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Euro dollar  is trading in a narrow and lower range, after it became clear that the tools that the EU has to fight the debt crisis are limited. Another disappointing employment report from Germany doesn’t help either. In the US, the “drop dead date” is getting closer, with an ongoing political deadlock. We have a few key figures today.

Here’s a quick update on technicals, fundamentals and what’s going on in the markets.

EUR/USD Technicals

  • Asian session: A very quiet session saw the pair consolidating on lower ground, between 1.4325 to 1.4375.
  • Current range 1.4325 to 1.4375.EUR USD Chart July 28 2011
  • Further levels in both directions: Below  1.4375, 1.4325, 1.4282, 1.42, 1.4160, 1.41, 1.4070.
  • Above:  1.4375, 1.4450, 1.4550, 1.4650, 1.47, 1.4775, 1.4882, 1.4940.
  • 1.4325 is only minor support, with 1.4282 being a more important line on the downside.
  • Also on the upside, 1.4375 is a limited cap, and 1.4450 is more significant.

Euro/Dollar sliding lower  – click on the graph to enlarge.

EUR/USD Fundamentals

  • 7:55  German Unemployment Change. Exp. -15K. Actual -11K.
  • 12:30 US  Unemployment Claims. Exp. 413K.
  • 14:00 US  Pending Home Sales. Exp. -1.5%. Here is a preview about how to trade USD/JPY with this event.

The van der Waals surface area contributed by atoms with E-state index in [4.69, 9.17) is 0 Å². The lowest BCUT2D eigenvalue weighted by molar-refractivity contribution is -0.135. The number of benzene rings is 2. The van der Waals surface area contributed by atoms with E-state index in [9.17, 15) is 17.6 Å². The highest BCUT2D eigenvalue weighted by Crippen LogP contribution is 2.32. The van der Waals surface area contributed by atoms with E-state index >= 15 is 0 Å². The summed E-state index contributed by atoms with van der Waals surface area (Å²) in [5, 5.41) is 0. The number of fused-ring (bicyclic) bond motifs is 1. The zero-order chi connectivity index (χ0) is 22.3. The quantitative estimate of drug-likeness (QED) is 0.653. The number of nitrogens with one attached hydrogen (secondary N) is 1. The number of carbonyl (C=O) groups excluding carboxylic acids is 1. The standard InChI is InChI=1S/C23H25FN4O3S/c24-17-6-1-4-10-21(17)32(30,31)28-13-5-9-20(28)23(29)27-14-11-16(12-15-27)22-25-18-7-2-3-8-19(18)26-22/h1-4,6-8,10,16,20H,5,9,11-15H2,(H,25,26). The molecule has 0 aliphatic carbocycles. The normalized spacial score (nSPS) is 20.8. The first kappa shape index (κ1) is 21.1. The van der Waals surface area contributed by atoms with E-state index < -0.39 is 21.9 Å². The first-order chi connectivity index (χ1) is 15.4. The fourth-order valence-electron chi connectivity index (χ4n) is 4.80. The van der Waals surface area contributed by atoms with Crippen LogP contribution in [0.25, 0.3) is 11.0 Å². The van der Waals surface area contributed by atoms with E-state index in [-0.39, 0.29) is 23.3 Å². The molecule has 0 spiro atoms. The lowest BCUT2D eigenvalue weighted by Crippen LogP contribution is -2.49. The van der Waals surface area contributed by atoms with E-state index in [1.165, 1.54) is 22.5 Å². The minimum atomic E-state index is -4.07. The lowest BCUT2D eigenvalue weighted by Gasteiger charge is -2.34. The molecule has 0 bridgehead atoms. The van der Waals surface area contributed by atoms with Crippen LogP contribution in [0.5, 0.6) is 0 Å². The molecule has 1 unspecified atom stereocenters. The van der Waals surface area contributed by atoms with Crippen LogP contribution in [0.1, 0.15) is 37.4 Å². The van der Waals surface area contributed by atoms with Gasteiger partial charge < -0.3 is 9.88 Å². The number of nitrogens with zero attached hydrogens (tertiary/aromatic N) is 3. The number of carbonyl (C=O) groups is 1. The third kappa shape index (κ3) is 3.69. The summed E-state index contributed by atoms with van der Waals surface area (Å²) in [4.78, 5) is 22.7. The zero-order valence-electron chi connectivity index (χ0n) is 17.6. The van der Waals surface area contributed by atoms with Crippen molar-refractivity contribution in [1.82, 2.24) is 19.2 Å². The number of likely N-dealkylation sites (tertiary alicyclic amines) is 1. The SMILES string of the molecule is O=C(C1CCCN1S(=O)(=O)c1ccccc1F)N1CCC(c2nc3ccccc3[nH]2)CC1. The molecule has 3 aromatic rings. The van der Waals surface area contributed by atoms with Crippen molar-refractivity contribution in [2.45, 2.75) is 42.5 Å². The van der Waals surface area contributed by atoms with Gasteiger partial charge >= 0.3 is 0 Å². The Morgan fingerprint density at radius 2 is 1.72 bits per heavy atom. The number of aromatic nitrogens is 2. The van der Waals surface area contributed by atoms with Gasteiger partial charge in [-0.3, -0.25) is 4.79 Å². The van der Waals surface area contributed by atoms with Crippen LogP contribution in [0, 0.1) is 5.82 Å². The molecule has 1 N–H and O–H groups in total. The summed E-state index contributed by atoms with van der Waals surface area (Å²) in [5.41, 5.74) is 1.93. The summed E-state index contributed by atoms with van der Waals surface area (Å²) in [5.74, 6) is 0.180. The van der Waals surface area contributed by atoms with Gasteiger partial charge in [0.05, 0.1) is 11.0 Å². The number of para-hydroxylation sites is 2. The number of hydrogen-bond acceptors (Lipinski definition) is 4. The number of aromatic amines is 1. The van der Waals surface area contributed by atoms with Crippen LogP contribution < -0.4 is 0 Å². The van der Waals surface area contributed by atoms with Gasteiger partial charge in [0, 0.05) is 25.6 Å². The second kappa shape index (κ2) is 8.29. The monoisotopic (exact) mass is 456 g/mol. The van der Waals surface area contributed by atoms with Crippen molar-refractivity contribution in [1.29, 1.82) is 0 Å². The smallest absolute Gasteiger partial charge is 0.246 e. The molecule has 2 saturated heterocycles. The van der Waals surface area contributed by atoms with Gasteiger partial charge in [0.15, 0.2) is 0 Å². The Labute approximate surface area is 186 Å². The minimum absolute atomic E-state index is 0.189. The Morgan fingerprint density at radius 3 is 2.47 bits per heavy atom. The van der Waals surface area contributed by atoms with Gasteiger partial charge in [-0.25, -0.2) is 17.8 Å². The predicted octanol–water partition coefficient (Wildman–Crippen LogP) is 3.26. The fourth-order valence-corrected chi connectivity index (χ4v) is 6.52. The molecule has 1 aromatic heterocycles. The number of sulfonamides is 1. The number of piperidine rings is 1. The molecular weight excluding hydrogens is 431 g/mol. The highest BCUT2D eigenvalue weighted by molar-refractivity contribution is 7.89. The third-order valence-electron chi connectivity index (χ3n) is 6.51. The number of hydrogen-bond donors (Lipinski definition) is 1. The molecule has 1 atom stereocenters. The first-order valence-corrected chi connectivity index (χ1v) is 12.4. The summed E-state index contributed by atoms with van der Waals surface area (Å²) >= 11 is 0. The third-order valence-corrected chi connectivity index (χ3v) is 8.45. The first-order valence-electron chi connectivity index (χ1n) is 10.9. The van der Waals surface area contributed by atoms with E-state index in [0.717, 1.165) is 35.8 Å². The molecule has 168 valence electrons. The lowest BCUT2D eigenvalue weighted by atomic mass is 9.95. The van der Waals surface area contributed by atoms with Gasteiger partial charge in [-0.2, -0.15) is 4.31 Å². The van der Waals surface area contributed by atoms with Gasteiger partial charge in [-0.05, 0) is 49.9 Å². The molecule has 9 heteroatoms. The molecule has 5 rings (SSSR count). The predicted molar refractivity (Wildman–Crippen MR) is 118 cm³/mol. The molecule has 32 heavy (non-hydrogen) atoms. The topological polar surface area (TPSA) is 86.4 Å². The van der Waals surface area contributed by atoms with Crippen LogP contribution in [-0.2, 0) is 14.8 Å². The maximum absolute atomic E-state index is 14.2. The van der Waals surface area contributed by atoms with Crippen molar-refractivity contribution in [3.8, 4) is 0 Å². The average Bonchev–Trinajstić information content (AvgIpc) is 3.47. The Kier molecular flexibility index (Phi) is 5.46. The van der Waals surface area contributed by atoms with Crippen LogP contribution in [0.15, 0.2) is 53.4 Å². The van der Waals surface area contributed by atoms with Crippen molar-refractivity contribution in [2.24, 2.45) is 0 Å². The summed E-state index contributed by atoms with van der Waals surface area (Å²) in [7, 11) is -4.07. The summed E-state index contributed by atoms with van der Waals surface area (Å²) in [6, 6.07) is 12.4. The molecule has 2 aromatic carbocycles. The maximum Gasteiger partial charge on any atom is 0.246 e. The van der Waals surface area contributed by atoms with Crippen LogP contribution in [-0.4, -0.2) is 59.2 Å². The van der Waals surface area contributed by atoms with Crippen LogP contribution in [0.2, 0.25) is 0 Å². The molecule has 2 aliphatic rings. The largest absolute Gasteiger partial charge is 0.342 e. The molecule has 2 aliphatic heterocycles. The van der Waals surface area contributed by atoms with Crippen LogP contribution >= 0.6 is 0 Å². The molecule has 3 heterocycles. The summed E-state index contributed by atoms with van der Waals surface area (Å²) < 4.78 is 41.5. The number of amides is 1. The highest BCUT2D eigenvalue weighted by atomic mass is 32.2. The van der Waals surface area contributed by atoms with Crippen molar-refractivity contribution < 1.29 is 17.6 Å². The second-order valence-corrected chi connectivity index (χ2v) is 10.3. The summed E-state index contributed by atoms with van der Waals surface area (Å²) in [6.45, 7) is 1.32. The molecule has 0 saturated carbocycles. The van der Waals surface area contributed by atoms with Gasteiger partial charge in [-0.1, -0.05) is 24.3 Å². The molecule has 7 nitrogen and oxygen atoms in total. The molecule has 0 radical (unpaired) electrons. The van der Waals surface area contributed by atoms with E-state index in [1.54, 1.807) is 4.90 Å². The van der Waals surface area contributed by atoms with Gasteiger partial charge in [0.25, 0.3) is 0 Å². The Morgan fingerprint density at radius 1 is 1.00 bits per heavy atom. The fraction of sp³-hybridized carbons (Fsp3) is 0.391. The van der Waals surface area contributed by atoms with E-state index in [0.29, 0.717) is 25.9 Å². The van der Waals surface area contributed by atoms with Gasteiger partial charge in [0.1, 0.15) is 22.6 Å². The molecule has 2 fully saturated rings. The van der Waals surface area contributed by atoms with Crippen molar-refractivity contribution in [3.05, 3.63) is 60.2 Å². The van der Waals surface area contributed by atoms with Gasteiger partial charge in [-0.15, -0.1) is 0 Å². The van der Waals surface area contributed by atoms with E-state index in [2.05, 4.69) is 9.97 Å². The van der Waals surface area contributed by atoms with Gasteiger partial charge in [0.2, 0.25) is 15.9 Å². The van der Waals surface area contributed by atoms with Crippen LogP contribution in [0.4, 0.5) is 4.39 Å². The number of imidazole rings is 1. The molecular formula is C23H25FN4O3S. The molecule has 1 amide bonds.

* All times are GMT.

For more events later in the week, see the Euro to dollar forecast

EUR/USD Sentiment

  • US Debt Talks stuck within parties: The last news from the crisis comes from within the parties – also here, it is hard to get a consensus. The notion is that some temporary deal will be reached in the last moment. The current deadline of August 2nd is getting closer.There are various options for a resolving the situation.A rating downgrade of the US is on the cards and is already priced by the markets. But on the other hand, a US default will rock the markets and send the dollar down. See  three options about how this crisis could unfold.
  • EFSF powers limited: Despite all the  agreements, doubt about the results is beginning to appear. The EFSF (bailout fund) will probably have the powers to intervene in the bond markets only towards the end of the year. This is a very long time. German finance minister Wolfgang Schaeuble said  he is  “against a carte blanche for the euro zone’s rescue fund to purchase bonds on the secondary market”. This mechanism is the key for preventing further bailouts. Spanish and Italian bond yields refuse to drop, with Spanish yields above 6%. Italy cancelled a planned bond auction. There are worrying signs in Europe.
  • Doubts about the agreement: Schaeuble  joins previous worries. Is this debt relief enough for Greece? Will the plan be approved by the national parliaments?  And why shouldn’t Ireland default as well?  Spanish bond yields are around 6% once again, and Italian yields are back to 5.55%. While the focus is currently on the US, this development is quite worrying.
  • Slowdown in growth and in prices: It is not only peripheral countries that are struggling. Also Germany and France have reported a significant slowdown in activity, in both manufacturing and services sectors. And today, the wide IFO survey, that is usually positive, points to a soft landing for Germany. Now we also see that the demon of inflation isn’t that fierce. Next week, Trichet might sound more soft.
  • US Growth? : Also in the US, a slowdown is apparent. Weak growth was seen in Q1, and all signs point to weak growth in Q2. The first estimation of US GDP in Q2 will be published tomorrow. Here is how to trade this event with EUR/USD.
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